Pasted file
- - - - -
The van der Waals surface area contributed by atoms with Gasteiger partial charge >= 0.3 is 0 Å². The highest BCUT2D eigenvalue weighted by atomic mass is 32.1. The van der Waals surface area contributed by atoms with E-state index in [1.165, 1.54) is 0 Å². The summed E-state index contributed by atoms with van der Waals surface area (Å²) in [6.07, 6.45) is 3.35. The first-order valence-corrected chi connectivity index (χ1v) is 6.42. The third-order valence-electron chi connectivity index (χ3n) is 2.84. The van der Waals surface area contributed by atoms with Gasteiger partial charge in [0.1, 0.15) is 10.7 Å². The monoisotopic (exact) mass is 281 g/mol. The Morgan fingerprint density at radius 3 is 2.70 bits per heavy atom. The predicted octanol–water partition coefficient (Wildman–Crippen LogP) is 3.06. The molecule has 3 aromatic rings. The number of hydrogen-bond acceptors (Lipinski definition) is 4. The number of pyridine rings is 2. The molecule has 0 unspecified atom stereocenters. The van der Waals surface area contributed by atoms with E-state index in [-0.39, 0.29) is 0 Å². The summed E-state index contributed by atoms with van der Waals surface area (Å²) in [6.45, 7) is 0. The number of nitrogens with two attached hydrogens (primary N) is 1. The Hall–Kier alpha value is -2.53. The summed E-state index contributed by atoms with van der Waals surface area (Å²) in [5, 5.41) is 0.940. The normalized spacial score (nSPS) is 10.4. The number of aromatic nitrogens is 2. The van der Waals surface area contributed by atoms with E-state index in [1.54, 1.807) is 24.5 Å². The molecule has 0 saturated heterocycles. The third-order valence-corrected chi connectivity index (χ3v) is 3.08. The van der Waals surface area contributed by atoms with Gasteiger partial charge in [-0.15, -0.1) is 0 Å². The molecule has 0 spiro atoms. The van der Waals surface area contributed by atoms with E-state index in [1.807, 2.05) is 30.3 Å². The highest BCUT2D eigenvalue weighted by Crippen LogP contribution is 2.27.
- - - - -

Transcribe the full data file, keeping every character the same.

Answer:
The van der Waals surface area contributed by atoms with Gasteiger partial charge >= 0.3 is 0 Å². The highest BCUT2D eigenvalue weighted by atomic mass is 32.1. The van der Waals surface area contributed by atoms with E-state index in [1.165, 1.54) is 0 Å². The summed E-state index contributed by atoms with van der Waals surface area (Å²) in [6.07, 6.45) is 3.35. The first-order valence-corrected chi connectivity index (χ1v) is 6.42. The third-order valence-electron chi connectivity index (χ3n) is 2.84. The van der Waals surface area contributed by atoms with Gasteiger partial charge in [0.1, 0.15) is 10.7 Å². The monoisotopic (exact) mass is 281 g/mol. The Morgan fingerprint density at radius 3 is 2.70 bits per heavy atom. The predicted octanol–water partition coefficient (Wildman–Crippen LogP) is 3.06. The molecule has 3 aromatic rings. The number of hydrogen-bond acceptors (Lipinski definition) is 4. The number of pyridine rings is 2. The molecule has 0 unspecified atom stereocenters. The van der Waals surface area contributed by atoms with E-state index in [-0.39, 0.29) is 0 Å². The summed E-state index contributed by atoms with van der Waals surface area (Å²) in [6.45, 7) is 0. The number of nitrogens with two attached hydrogens (primary N) is 1. The Hall–Kier alpha value is -2.53. The summed E-state index contributed by atoms with van der Waals surface area (Å²) in [5, 5.41) is 0.940. The normalized spacial score (nSPS) is 10.4. The number of aromatic nitrogens is 2. The van der Waals surface area contributed by atoms with E-state index in [1.54, 1.807) is 24.5 Å². The molecule has 0 saturated heterocycles. The third-order valence-corrected chi connectivity index (χ3v) is 3.08. The van der Waals surface area contributed by atoms with Gasteiger partial charge in [-0.15, -0.1) is 0 Å². The molecule has 0 spiro atoms. The van der Waals surface area contributed by atoms with E-state index in [1.807, 2.05) is 30.3 Å². The highest BCUT2D eigenvalue weighted by Crippen LogP contribution is 2.27.